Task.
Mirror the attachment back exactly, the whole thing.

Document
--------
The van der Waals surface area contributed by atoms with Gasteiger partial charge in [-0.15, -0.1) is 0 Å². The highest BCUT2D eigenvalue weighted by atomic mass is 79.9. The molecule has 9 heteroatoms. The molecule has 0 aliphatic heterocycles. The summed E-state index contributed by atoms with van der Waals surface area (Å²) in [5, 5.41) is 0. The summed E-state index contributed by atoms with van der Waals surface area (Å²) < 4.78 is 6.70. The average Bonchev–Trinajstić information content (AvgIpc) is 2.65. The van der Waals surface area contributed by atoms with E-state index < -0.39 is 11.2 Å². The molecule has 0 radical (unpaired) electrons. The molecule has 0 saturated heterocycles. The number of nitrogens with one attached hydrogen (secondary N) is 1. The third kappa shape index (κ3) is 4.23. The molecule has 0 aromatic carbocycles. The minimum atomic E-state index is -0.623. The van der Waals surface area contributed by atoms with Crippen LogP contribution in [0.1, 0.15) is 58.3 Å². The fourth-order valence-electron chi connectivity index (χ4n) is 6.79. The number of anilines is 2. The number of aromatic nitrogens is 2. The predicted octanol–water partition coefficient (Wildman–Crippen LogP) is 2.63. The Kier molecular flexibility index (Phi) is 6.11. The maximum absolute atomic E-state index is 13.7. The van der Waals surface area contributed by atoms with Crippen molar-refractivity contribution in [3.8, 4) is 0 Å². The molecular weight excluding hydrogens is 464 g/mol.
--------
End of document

The van der Waals surface area contributed by atoms with Gasteiger partial charge in [-0.15, -0.1) is 0 Å². The highest BCUT2D eigenvalue weighted by atomic mass is 79.9. The molecule has 9 heteroatoms. The molecule has 0 aliphatic heterocycles. The summed E-state index contributed by atoms with van der Waals surface area (Å²) in [5, 5.41) is 0. The summed E-state index contributed by atoms with van der Waals surface area (Å²) < 4.78 is 6.70. The average Bonchev–Trinajstić information content (AvgIpc) is 2.65. The van der Waals surface area contributed by atoms with E-state index < -0.39 is 11.2 Å². The molecule has 0 radical (unpaired) electrons. The molecule has 0 saturated heterocycles. The number of nitrogens with one attached hydrogen (secondary N) is 1. The third kappa shape index (κ3) is 4.23. The molecule has 0 aromatic carbocycles. The minimum atomic E-state index is -0.623. The van der Waals surface area contributed by atoms with Crippen LogP contribution in [0.1, 0.15) is 58.3 Å². The fourth-order valence-electron chi connectivity index (χ4n) is 6.79. The number of anilines is 2. The number of aromatic nitrogens is 2. The predicted octanol–water partition coefficient (Wildman–Crippen LogP) is 2.63. The Kier molecular flexibility index (Phi) is 6.11. The maximum absolute atomic E-state index is 13.7. The van der Waals surface area contributed by atoms with Crippen molar-refractivity contribution in [3.8, 4) is 0 Å². The molecular weight excluding hydrogens is 464 g/mol.